This post was originally authored by Scott Johnston, vice president of strategy & marketing at Puppet Labs.
DevOps has achieved a high enough profile that people are attempting to measure the outcomes for organizations that adopt it. Writing for InformationWeek, Charles Babcock discusses the findings of a new survey of 1,300 IT professionals about DevOps practices in their organizations.
DevOps is a cultural shift in how software development and IT operations work together. It’s about focusing everyone’s attention on the business goals of software, and enabling ongoing, active collaboration between developers and IT operations people to achieve those goals. Part of that collaboration, naturally, includes using the same tools.
Respondents to the survey, commissioned by software firm CA, said that adopting DevOps practices led to a speedup in the deployment of new services, cutting time to market by 20 percent. This led to a 22-percent increase in customers and increased revenue 19 percent. With benefits like these reported here and there in the tech press over the last couple of years, it’s not surprising that 39 percent of respondents had already adopted DevOps practices, and 27 percent had plans to do so in the future. These findings are similar to some of what we learned when we surveyed 4,000 technology professionals in December 2012.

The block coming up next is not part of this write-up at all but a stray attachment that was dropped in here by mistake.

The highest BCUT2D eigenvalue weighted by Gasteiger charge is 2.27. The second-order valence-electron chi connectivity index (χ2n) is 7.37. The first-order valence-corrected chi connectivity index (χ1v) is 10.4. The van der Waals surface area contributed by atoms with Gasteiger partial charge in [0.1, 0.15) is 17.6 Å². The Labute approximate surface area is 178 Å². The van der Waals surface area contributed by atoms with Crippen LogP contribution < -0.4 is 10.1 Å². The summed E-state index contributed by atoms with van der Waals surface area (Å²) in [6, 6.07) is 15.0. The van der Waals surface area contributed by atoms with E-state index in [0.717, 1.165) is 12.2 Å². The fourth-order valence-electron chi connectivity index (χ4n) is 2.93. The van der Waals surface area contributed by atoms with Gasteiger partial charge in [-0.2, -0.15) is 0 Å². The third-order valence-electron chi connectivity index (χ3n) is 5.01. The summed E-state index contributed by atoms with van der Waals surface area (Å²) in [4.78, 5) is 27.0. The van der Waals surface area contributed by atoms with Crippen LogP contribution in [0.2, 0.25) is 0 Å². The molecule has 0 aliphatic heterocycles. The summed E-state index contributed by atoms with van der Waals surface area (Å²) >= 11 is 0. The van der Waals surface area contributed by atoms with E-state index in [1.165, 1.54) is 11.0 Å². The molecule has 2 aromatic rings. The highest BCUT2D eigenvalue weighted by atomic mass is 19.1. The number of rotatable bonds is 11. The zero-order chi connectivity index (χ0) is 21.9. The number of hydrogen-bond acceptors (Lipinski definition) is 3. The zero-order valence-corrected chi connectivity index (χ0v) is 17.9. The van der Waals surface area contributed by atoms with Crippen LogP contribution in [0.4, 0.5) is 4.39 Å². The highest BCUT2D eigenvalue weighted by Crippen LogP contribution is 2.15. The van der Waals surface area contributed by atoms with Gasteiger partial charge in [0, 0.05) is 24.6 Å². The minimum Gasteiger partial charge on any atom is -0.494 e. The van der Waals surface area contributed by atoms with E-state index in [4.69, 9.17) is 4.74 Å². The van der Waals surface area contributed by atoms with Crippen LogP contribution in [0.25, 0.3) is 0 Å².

Continuous Delivery Is the Why, and DevOps is the How
While Babcock correctly says that DevOps is a natural development from Agile software methods, we take issue with him conflating DevOps with continuous delivery. DevOps is a cultural shift and a set of practices, while continuous delivery is a set of practices, enabled by a toolset, that facilitates faster release of deployment-ready code. Think of it this way: Continuous delivery is what companies want to achieve, and DevOps is the path for getting there.
The DevOps toolchain and the continuous delivery toolchain are very similar, and include tools for version control, automated provisioning, orchestration and continuous integration, among others.
It’s important to note that you can get the benefits of DevOps practices just by starting to put them into place. It can take a year or more to arrive at continuous delivery, the state where every piece of code that’s checked into the code base is deployment-ready. But you can still realize the benefits of reduced errors and software delivery times - plus a calmer, more enjoyable work environment - simply by putting one or two DevOps practices into place.